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Are you ignoring the Invisible Hand?

Tom Wall Published on 19 March 2012

As much as I’ve always enjoyed reading, my short attention span makes it impossibly difficult to finish really long books like Adam Smith’s The Wealth of Nations. And chances are you’ve never made it all the way through the 1,208 pages either.

But if you ever took a basic economics course in school, you’re probably familiar with the economic term from Smith’s timeless writings called “the Invisible Hand.”

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Now, I’m definitely not an economist. But if you don’t mind, humor me as I attempt to give my simple understanding of how the Invisible Hand works. Essentially, it represents the way human nature affects how the economy functions ... whether it’s humankind’s self-interest, fear, competitiveness, greed, uncertainty or even common sense, the Invisible Hand is our basic humanness at work.

It’s why online auction sites like eBay and 4 a.m. Black Friday sales work. And it can also help explain housing bubbles, inflated used-car prices after Cash for Clunkers, tax-deductible donations and $100 Beanie Babies.

At the risk of sounding like I support laissez-faire economic policies (I don’t), I believe the Invisible Hand is always at work and almost always right.

In spite of the many attempts to control the market through government policy and regulations, human nature and its power in the marketplace cannot be ignored. As hard as the political elites try, their attempt at controlling the outcome of a free market is foolish at best and dangerous at worst.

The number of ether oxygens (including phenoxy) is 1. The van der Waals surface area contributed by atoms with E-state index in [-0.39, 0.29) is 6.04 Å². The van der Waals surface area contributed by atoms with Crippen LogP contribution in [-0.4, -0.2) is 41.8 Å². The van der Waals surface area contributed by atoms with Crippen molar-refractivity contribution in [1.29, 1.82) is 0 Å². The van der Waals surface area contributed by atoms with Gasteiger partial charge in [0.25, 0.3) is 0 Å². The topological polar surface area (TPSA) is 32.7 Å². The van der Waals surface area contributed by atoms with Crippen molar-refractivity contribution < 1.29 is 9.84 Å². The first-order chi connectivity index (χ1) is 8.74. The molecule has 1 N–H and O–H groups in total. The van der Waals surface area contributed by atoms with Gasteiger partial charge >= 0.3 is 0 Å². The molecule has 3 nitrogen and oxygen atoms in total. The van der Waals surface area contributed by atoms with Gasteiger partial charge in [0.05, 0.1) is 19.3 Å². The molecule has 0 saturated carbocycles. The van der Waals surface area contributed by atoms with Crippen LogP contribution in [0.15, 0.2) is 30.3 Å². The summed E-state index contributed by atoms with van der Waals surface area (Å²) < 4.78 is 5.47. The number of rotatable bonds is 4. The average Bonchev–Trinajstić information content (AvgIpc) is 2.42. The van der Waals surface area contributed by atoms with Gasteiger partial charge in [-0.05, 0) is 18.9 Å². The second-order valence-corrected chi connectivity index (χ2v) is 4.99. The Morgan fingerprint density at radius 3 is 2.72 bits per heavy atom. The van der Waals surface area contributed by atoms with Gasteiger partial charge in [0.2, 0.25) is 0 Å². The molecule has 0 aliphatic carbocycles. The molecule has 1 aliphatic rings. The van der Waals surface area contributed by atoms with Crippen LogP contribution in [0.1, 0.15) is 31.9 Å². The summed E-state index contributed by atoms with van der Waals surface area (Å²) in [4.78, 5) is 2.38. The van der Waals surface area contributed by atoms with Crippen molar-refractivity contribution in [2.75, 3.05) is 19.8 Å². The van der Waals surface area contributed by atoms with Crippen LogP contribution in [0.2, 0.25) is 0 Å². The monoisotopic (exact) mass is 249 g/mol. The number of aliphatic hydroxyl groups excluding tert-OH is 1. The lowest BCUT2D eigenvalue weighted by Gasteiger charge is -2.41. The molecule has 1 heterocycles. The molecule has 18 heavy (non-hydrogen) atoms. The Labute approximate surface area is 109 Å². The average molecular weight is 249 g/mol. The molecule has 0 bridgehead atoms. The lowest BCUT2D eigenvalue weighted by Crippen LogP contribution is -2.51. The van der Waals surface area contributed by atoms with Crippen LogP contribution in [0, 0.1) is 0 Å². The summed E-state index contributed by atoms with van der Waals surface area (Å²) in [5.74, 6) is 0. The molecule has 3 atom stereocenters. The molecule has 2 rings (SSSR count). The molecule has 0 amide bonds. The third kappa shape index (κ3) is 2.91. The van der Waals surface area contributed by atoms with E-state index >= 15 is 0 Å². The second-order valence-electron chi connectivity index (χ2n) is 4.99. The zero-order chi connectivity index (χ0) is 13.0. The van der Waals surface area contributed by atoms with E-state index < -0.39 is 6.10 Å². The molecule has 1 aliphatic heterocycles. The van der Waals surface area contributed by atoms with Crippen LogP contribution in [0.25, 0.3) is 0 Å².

Okay, I’ll get off my soapbox. So ... how does the Invisible Hand affect your dairy team’s dynamics? Some people say it doesn’t or shouldn’t.

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I’ve talked with numerous dairy owners and managers who say: “People should just do their job correctly because it’s their job.” And you know what? I agree with them.

But then again, cows should always do what you need them to do also. After all, you’re only trying to help them, right? But to expect cows to reason like we do would be to ignore the fact that they’re animals. And to expect humans to set aside our humanness would make us robotic.

Almost every sales person (myself included) would love to simply tell you to “just buy what we’re selling because it works and we know it will help make your job easier and make your dairy more profitable.” But, of course, we don’t say that. You see, most people (including you) don’t like to be told what to do.

If the “people part” of business was truly that effortless, you could just hand your new employees a binder full of protocols, a list of rules and your phone number in case they have any questions. After that, you could put your employee management duties on autopilot.

And speaking of protocols ... I’ve seen a lot of “good” standard operating procedures and policies. “In theory” they should work fine. But the problem is that you and I don’t work “in theory.”

Instead, we work in the real world. In the real world, some people look for loopholes in SOPs and tear them apart if they’re not perfectly constructed.

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You see, just because a protocol makes sense “scientifically,” it still needs to pass the real-world “people test” and deliver the expected results.

Like most people, you’re probably not a big fan of dealing with the psychology part of your work force. But unfortunately, the human factor is always at work and can’t be ignored. Like a vibrant free market economy, your dairy’s performance depends on these invisible forces to keep it running. PD

00_wall_tom

Tom Wall
President
Dairy Interactive, LLC

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